Regular visitors to this blog (if they have put up with me thus far) will by now have recognised the tone of adulation. This appraisal is in fact a re-post. I don't think I really did Leschhorn that much justice in the earlier posts (now deleted). Also I have recently turned up other work by him that was new to me and this gave me a much better idea of what he was doing. And you do have to see how consistent he was to appreciate what that was. As with Kenneth Broad, his subject was important to him, and he varied his approach with subtlety. I also finally tackled the google translation of the website dedicated to the artist by his descedants. proved invaluable to understanding his life a little and will also provide an easier view of things if you read German. If you don't, there are lots of pictures. (If the link doesn't work, google it). It's easy enough to say that an artist is underated if you're a fan but the proof of this lies in the ebay price for the lone skier only last October, I think - a really rather desultory 120€. Times surely can't be that hard in Germany.

Nor did I intend this post to be an antidote to Kenneth Broad but I did want to look at someone who was equally absorbed by his subject matter but went about things in a very different way. Broad is also good on light but Leschhorn works with a scrutiny and control. The range of colour is remarkably restricted - almost as much as his subject matter. He hardly ever distracts you; he only asks that you do one thing: look, and also concentrate: the message of a master, however small.


  1. Fascinating. I can't agree with you that he is better than Hans Neumann - Neumann's sense of composition is much stronger, and his colour values are more subtle. But this is a very valuable summation of Leschhorn's achievement, and his special sense of light and space.

  2. Charles,

    I find your post very interesting, I didn't know much about Leschhorns life, and some of the woodcuts you show were new to me, too. You are right, the subtle use of light in the best winter landscapes is superb. I think some of these prints bring Rotky to mind, don't they?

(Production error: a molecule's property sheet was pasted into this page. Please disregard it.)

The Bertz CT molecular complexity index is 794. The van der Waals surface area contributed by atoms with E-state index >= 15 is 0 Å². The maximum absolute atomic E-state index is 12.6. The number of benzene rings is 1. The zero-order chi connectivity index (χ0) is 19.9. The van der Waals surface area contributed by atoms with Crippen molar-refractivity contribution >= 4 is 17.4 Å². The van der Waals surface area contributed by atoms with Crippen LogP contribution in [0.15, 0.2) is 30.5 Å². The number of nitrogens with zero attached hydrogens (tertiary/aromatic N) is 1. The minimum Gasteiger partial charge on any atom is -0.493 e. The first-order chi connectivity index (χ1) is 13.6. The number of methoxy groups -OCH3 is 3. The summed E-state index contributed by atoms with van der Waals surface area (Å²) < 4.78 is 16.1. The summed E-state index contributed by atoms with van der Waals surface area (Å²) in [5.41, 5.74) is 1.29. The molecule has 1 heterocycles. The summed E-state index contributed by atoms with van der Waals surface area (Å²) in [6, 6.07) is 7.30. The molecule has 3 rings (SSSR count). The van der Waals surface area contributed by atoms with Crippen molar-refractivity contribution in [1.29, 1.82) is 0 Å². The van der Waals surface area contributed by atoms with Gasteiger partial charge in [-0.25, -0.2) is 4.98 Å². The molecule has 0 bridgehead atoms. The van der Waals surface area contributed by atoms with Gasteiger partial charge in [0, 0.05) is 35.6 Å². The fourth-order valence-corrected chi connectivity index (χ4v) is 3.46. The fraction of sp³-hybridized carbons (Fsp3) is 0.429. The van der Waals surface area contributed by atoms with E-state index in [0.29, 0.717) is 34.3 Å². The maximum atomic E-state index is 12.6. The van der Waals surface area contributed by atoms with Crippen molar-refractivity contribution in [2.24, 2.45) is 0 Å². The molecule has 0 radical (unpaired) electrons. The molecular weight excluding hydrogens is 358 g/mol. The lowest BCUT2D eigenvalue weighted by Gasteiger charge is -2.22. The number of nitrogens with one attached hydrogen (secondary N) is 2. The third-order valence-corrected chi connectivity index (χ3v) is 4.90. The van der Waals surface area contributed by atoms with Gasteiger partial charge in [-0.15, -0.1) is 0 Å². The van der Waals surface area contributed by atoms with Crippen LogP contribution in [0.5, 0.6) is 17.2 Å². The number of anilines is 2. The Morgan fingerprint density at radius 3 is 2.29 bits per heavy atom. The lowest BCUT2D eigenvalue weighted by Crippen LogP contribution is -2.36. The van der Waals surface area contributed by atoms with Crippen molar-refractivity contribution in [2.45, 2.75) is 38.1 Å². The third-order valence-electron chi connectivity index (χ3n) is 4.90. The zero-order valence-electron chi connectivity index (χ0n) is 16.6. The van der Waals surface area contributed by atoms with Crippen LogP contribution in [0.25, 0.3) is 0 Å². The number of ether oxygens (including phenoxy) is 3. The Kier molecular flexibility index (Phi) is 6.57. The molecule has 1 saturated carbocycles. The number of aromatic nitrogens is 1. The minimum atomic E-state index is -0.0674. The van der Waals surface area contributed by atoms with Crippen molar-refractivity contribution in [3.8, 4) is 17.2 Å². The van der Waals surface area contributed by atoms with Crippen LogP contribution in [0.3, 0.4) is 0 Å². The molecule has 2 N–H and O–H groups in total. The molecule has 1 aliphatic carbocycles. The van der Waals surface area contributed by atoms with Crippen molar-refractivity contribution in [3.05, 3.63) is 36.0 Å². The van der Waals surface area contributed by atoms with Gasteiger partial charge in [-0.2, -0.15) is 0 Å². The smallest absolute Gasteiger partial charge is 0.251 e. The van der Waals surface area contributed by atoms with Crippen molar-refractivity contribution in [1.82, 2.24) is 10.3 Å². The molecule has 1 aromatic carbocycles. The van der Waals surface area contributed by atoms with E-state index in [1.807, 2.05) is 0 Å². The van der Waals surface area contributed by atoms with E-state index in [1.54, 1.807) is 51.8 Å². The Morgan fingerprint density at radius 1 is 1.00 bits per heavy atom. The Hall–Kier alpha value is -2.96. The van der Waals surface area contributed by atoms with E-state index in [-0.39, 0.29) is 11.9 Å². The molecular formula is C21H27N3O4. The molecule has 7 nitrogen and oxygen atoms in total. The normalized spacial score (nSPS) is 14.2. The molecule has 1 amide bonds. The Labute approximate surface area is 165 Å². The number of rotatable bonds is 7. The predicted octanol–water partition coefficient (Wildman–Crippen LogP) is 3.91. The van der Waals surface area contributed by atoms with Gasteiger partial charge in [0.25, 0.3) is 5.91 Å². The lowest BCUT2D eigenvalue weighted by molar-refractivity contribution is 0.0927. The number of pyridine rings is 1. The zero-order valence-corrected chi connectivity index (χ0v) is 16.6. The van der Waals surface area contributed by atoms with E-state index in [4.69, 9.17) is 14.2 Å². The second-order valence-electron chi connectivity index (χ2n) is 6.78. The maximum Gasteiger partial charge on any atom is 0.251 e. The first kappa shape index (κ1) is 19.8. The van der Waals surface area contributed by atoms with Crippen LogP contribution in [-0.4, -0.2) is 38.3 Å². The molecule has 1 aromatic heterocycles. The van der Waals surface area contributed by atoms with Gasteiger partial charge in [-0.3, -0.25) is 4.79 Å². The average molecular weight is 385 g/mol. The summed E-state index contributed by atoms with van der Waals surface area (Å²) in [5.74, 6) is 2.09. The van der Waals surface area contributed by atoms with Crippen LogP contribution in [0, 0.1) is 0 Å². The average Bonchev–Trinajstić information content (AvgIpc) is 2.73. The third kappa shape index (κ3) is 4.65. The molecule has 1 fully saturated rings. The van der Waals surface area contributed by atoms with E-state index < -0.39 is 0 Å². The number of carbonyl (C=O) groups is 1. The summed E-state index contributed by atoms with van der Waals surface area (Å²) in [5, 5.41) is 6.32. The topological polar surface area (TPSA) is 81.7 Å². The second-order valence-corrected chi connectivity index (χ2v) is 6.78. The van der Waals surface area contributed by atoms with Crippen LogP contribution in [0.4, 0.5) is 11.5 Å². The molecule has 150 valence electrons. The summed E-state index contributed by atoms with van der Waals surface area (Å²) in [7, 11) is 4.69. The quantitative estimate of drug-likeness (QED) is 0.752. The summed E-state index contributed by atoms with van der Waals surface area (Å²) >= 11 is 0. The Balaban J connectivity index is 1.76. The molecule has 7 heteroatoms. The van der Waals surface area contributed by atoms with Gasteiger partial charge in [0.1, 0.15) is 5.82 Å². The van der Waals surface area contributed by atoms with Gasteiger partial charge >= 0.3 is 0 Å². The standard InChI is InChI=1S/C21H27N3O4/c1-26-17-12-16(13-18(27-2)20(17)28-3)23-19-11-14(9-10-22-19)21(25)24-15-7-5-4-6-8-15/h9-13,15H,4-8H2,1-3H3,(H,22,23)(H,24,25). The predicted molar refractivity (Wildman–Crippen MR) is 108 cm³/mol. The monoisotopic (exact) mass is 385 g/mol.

On the other hand, I wouldn't have paid more than 120€ for the skier, either, to be honest - and not only because I live in impoverished Germany. I simply find this print very conventional. My grandma would have liked it, too, if you know what I mean. That's also why I don't think Droege is inferior to Leschhorn (on the contrary!!).

    But maybe these judgements are subjective, and the winter landscape with the solitary pine is simply haunting ( worth at least € 125!)


  3. Very informative posting Charles (the comments too). It's good to see the lifetime achievements (prints), biography and opinions brought together otherwise so scattered. Most of these wonderful artist (the heroes and heroines of the woodblock) haven't been granted books or cataloques.

  4. I was pleased to find a queue of comments & views on the Leschhorn post this morning and thank you to everyone for chipping in.

    I have to admit I hesitated to draw comparisons between Leshchorn and both Neumann and Droege and perhaps I was being mischievous in going ahead. That said, I can only reiterrate what I said above: Leshchhorn isn't quite as simple as he seems. What he lacks in compositional values he gains in feeling. A bit too intangible? Perhaps. Certainly Klaus' point about the conventions he was using is a valid one. Even so I suspect his grandma would have had quite advanced taste if she had one on the wall in 1910.

    I concentrated on colour woodcut because that is the work he is best known for now. I've never seen any of his decorative work; the interest in the only etching I'ver seen was, let's say, obscure; the paintings probably are now of alot less interest than the prints.

    As for price, Klaus, the one I bought in the mid-eighties stood out against the Rigden Reads and Helen Stevensons as working on another level. It was £70 even then but I coughed up. Just as well I did. I've never seen once since.

  5. I like these, they have a real subtlety of colour and also of technique, they become very painterly.

  6. I'm pleased that you like them, Frangipan. I think you might also like Anna Mackova who should be coming next.